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Emmanuelle Seigner–Ms. Roman Polanski–is Pretty Intense

H/T: Walter W.

Emmanuelle Seigner has been married to Roman Polanski since 1989. She is an actress — her husband directed her in “Frantic” — in addition to being a pop singer. Here is her Wikipedia entry:

Seigner was born in Paris, France, to a photographer father and a journalist mother.[1] She is the granddaughter of the respected actor Louis Seigner (1903–1991) and sister of the actress Mathilde Seigner. She was educated at a Catholic convent school, and began modelling at the age of fourteen. Capitalizing on her appearance she achieved international status as a professional model. She married the Polish film director Roman Polanski on 30 August 1989. They have two children: daughter Morgane and son Elvis. He directed her in Frantic (1988), opposite Harrison Ford, and later in Bitter Moon (1992), as well as The Ninth Gate (1999), co-starring Johnny Depp. In 2010, Seigner was featured in Jerzy Skolimowski’s Essential Killing, which went on to win the Special Jury Prize at the Venice Film Festival. In 2012, she played the principle role of Vanda in the French film adaption of Venus in Furs, written by Polanski, for which she received much acclaim as a vulgar yet sensual maîtresse of Thomas (Mathieu Amalric).[2]

Seigner appears as the main character in the music video “Hands Around My Throat” by Death in Vegas. In 2006, she became lead singer of the pop rock band Ultra Orange, and the group’s name was changed to Ultra Orange & Emmanuelle. Seigner and Polanski live with their two children in Paris. She was an ambassadress of the Polish brand Dr Irena Eris. (Continue Reading…)

Above is “Forget Me Not” (with Smolik) and below is “Sing Sing,” which is sort of a scary cross between The Divinyls’ “I Touch Myself” (which is both one of the great achievements of western culture and the surest sign of the apocalypse) and Ian Dury And The Blockheads’ “Hit Me With Your Rhythm Stick.” Here is TDMB’s post on that band.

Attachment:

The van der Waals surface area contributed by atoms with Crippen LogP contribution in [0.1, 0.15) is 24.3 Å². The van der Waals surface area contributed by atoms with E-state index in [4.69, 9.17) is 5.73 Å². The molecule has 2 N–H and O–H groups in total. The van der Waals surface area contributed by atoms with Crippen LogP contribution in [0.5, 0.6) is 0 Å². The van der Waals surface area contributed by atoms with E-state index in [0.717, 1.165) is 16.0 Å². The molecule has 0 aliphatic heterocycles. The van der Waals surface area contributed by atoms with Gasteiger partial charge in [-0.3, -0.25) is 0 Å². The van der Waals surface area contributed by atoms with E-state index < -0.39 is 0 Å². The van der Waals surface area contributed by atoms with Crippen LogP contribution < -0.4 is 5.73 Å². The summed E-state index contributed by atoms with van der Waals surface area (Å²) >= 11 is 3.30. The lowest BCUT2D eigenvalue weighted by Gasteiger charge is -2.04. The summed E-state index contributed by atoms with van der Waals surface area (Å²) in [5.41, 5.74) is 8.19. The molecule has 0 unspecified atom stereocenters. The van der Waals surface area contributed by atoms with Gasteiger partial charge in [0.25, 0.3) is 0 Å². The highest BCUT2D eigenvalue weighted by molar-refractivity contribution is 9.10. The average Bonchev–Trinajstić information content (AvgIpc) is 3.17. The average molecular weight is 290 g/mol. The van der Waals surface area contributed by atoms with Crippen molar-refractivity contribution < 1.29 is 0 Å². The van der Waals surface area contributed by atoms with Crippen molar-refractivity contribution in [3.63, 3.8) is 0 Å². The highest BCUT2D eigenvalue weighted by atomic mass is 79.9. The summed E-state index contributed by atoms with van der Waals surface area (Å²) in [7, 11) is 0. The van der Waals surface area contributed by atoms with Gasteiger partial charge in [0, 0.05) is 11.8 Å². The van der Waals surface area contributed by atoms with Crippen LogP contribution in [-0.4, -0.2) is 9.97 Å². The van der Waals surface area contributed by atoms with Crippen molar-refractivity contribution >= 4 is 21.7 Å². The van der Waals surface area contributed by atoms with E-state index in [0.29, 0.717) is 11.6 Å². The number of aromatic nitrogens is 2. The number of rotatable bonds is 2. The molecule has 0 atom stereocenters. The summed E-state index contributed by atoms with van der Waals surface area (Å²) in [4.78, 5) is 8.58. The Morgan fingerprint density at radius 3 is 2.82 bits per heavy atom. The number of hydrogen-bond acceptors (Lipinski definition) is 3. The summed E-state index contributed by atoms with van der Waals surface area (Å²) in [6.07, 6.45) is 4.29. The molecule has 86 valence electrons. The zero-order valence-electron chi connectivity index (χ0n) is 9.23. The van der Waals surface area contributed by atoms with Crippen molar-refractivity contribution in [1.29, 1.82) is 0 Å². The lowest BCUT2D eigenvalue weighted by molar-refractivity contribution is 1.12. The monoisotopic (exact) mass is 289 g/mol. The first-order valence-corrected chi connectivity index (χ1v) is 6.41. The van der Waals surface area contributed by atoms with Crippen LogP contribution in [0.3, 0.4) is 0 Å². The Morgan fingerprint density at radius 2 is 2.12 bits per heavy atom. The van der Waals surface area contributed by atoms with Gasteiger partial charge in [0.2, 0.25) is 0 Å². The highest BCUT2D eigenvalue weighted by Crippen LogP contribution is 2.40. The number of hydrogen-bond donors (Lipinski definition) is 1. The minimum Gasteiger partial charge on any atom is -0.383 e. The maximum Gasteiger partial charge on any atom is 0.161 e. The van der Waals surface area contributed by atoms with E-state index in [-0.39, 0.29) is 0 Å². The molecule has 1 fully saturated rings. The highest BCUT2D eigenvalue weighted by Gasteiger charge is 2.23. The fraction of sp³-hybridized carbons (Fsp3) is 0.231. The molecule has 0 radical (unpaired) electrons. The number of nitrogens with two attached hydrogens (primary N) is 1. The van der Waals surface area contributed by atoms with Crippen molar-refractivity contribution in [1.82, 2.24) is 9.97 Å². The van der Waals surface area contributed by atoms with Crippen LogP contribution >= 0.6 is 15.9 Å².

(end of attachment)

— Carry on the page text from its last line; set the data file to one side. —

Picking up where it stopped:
Here is information on Smolik, the band that backs Seigner on “Forget Me Not.”

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TDMB has focused on music and musicians. We will continue to do that, of course. We're also expanding our coverage to include vinyl and analog equipment.

More specifically, we'll look at this huge and interesting world from the perspective of music lovers who want a better experience, not committed non-audiophiles.

Check out is some of what we've written so far:

-- Assessing the Value of Vinyl Records: An Overview

-- 7 Quick Tips on Optimizing Your Turntable Cartridge

-- Why Vinyl Records Continue to Thrive

-- Finding the Best Amplifier

-- Finding the Best Phono Preamp

-- What Speakers Do I Need for My Turntable?

Check out more articles on analog equipment and vinyl.

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--A Tribe Called Quest to The Dick Hyman Trio (In other words, A to H)

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Here are some books to check out.

Duke Ellington brought class, sophistication and style to jazz which, until that point, was proudly unpolished and raucous. His story is profound. The author, Terry Teachout, also wrote "Pops," the acclaimed bio of Louis Armstrong. Click here or on the image.

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What else is there to say? Here is the story behind every song written by The Beatles. Click here or on the image.

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The Grateful Dead don't get enough credit for the profound nature of its lyrics. Many of the band's songs are driven by a deep and literate Americana ("I'm Uncle Sam/That's who I am/Been hidin' out/In a rock and roll band" and "Majordomo Billy Bojangles/Sit down and have a drink with me/What's this about Alabama/Keeps comin' back to me?").

David Dodd's exhaustive study tells the story, song by song. Click here or on the image.

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